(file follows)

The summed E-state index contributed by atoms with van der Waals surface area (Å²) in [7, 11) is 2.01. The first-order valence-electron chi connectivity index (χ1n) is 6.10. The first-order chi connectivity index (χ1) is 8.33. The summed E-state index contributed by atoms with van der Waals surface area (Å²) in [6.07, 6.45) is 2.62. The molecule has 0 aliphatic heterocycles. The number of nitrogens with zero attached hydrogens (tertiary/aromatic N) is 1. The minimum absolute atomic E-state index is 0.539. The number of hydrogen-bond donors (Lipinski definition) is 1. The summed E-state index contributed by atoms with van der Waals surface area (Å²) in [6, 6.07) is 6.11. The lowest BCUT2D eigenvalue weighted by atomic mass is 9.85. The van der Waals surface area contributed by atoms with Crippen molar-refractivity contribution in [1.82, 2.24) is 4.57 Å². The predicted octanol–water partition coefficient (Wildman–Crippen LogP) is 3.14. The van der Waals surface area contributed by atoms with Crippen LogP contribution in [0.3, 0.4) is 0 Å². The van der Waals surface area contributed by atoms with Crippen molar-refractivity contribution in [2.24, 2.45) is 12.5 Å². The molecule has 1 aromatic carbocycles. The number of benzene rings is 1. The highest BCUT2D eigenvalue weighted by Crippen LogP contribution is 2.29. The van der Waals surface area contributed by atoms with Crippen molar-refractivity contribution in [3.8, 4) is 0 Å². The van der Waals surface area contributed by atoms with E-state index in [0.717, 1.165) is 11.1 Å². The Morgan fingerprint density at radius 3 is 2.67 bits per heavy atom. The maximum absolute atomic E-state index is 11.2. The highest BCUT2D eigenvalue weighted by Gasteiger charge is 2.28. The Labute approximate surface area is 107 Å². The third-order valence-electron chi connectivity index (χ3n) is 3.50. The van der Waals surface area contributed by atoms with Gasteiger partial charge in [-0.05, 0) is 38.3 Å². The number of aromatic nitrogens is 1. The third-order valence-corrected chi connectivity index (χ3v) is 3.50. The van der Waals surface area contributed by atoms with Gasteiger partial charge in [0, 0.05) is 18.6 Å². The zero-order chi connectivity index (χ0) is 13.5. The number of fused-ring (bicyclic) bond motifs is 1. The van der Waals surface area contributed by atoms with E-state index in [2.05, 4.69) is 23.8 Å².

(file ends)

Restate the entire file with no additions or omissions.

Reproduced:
The summed E-state index contributed by atoms with van der Waals surface area (Å²) in [7, 11) is 2.01. The first-order valence-electron chi connectivity index (χ1n) is 6.10. The first-order chi connectivity index (χ1) is 8.33. The summed E-state index contributed by atoms with van der Waals surface area (Å²) in [6.07, 6.45) is 2.62. The molecule has 0 aliphatic heterocycles. The number of nitrogens with zero attached hydrogens (tertiary/aromatic N) is 1. The minimum absolute atomic E-state index is 0.539. The number of hydrogen-bond donors (Lipinski definition) is 1. The summed E-state index contributed by atoms with van der Waals surface area (Å²) in [6, 6.07) is 6.11. The lowest BCUT2D eigenvalue weighted by atomic mass is 9.85. The van der Waals surface area contributed by atoms with Crippen molar-refractivity contribution in [1.82, 2.24) is 4.57 Å². The predicted octanol–water partition coefficient (Wildman–Crippen LogP) is 3.14. The van der Waals surface area contributed by atoms with Crippen LogP contribution in [0.3, 0.4) is 0 Å². The van der Waals surface area contributed by atoms with Crippen molar-refractivity contribution in [2.24, 2.45) is 12.5 Å². The molecule has 1 aromatic carbocycles. The number of benzene rings is 1. The highest BCUT2D eigenvalue weighted by Crippen LogP contribution is 2.29. The van der Waals surface area contributed by atoms with Crippen molar-refractivity contribution in [3.8, 4) is 0 Å². The van der Waals surface area contributed by atoms with E-state index in [0.717, 1.165) is 11.1 Å². The Morgan fingerprint density at radius 3 is 2.67 bits per heavy atom. The maximum absolute atomic E-state index is 11.2. The highest BCUT2D eigenvalue weighted by Gasteiger charge is 2.28. The Labute approximate surface area is 107 Å². The third-order valence-electron chi connectivity index (χ3n) is 3.50. The van der Waals surface area contributed by atoms with Gasteiger partial charge in [-0.05, 0) is 38.3 Å². The number of aromatic nitrogens is 1. The third-order valence-corrected chi connectivity index (χ3v) is 3.50. The van der Waals surface area contributed by atoms with Gasteiger partial charge in [0, 0.05) is 18.6 Å². The zero-order chi connectivity index (χ0) is 13.5. The number of fused-ring (bicyclic) bond motifs is 1. The van der Waals surface area contributed by atoms with E-state index in [2.05, 4.69) is 23.8 Å².